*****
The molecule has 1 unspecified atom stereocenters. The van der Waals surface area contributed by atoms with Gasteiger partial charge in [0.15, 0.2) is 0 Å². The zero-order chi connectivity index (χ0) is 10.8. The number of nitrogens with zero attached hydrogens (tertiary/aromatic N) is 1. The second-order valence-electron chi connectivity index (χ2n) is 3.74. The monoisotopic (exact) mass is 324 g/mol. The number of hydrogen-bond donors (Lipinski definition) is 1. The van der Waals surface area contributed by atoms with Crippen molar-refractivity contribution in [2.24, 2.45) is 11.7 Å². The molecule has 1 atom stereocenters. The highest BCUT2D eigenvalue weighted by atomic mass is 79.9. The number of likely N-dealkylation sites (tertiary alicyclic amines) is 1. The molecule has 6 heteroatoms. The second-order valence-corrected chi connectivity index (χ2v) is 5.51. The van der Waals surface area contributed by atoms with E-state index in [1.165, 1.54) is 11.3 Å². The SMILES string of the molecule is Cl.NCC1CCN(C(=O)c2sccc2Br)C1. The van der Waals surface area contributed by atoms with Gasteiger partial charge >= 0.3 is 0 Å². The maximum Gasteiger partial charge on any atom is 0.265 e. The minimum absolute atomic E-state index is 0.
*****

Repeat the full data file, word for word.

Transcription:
The molecule has 1 unspecified atom stereocenters. The van der Waals surface area contributed by atoms with Gasteiger partial charge in [0.15, 0.2) is 0 Å². The zero-order chi connectivity index (χ0) is 10.8. The number of nitrogens with zero attached hydrogens (tertiary/aromatic N) is 1. The second-order valence-electron chi connectivity index (χ2n) is 3.74. The monoisotopic (exact) mass is 324 g/mol. The number of hydrogen-bond donors (Lipinski definition) is 1. The van der Waals surface area contributed by atoms with Crippen molar-refractivity contribution in [2.24, 2.45) is 11.7 Å². The molecule has 1 atom stereocenters. The highest BCUT2D eigenvalue weighted by atomic mass is 79.9. The number of likely N-dealkylation sites (tertiary alicyclic amines) is 1. The molecule has 6 heteroatoms. The second-order valence-corrected chi connectivity index (χ2v) is 5.51. The van der Waals surface area contributed by atoms with E-state index in [1.165, 1.54) is 11.3 Å². The SMILES string of the molecule is Cl.NCC1CCN(C(=O)c2sccc2Br)C1. The van der Waals surface area contributed by atoms with Gasteiger partial charge >= 0.3 is 0 Å². The maximum Gasteiger partial charge on any atom is 0.265 e. The minimum absolute atomic E-state index is 0.